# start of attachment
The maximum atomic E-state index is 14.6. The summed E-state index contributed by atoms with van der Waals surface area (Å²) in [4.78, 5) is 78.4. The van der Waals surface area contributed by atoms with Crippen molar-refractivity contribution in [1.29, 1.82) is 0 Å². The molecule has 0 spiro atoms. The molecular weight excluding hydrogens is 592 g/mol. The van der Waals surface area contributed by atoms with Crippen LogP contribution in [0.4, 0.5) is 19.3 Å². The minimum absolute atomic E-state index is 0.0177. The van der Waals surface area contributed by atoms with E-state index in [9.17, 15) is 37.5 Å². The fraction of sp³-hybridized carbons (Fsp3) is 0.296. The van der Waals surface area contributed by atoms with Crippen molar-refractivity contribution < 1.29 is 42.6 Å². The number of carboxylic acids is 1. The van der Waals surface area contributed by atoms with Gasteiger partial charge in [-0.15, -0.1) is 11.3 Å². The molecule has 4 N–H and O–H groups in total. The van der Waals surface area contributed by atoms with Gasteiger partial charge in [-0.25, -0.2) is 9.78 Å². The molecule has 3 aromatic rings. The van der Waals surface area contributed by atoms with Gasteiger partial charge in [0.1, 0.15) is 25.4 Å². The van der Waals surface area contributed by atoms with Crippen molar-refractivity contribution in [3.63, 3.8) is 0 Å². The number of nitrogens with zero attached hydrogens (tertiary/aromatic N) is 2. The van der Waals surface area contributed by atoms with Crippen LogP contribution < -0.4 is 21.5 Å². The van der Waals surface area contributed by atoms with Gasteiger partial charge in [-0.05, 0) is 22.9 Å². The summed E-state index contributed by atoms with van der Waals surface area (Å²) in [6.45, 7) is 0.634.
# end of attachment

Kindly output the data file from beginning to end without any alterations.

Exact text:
The maximum atomic E-state index is 14.6. The summed E-state index contributed by atoms with van der Waals surface area (Å²) in [4.78, 5) is 78.4. The van der Waals surface area contributed by atoms with Crippen molar-refractivity contribution in [1.29, 1.82) is 0 Å². The molecule has 0 spiro atoms. The molecular weight excluding hydrogens is 592 g/mol. The van der Waals surface area contributed by atoms with Crippen LogP contribution in [0.4, 0.5) is 19.3 Å². The minimum absolute atomic E-state index is 0.0177. The van der Waals surface area contributed by atoms with E-state index in [9.17, 15) is 37.5 Å². The fraction of sp³-hybridized carbons (Fsp3) is 0.296. The van der Waals surface area contributed by atoms with Crippen molar-refractivity contribution < 1.29 is 42.6 Å². The number of carboxylic acids is 1. The van der Waals surface area contributed by atoms with Gasteiger partial charge in [-0.15, -0.1) is 11.3 Å². The molecule has 4 N–H and O–H groups in total. The van der Waals surface area contributed by atoms with Gasteiger partial charge in [-0.25, -0.2) is 9.78 Å². The molecule has 3 aromatic rings. The van der Waals surface area contributed by atoms with Gasteiger partial charge in [0.1, 0.15) is 25.4 Å². The van der Waals surface area contributed by atoms with Crippen molar-refractivity contribution in [3.63, 3.8) is 0 Å². The number of nitrogens with zero attached hydrogens (tertiary/aromatic N) is 2. The van der Waals surface area contributed by atoms with Crippen LogP contribution < -0.4 is 21.5 Å². The van der Waals surface area contributed by atoms with Gasteiger partial charge in [-0.05, 0) is 22.9 Å². The summed E-state index contributed by atoms with van der Waals surface area (Å²) in [6.45, 7) is 0.634.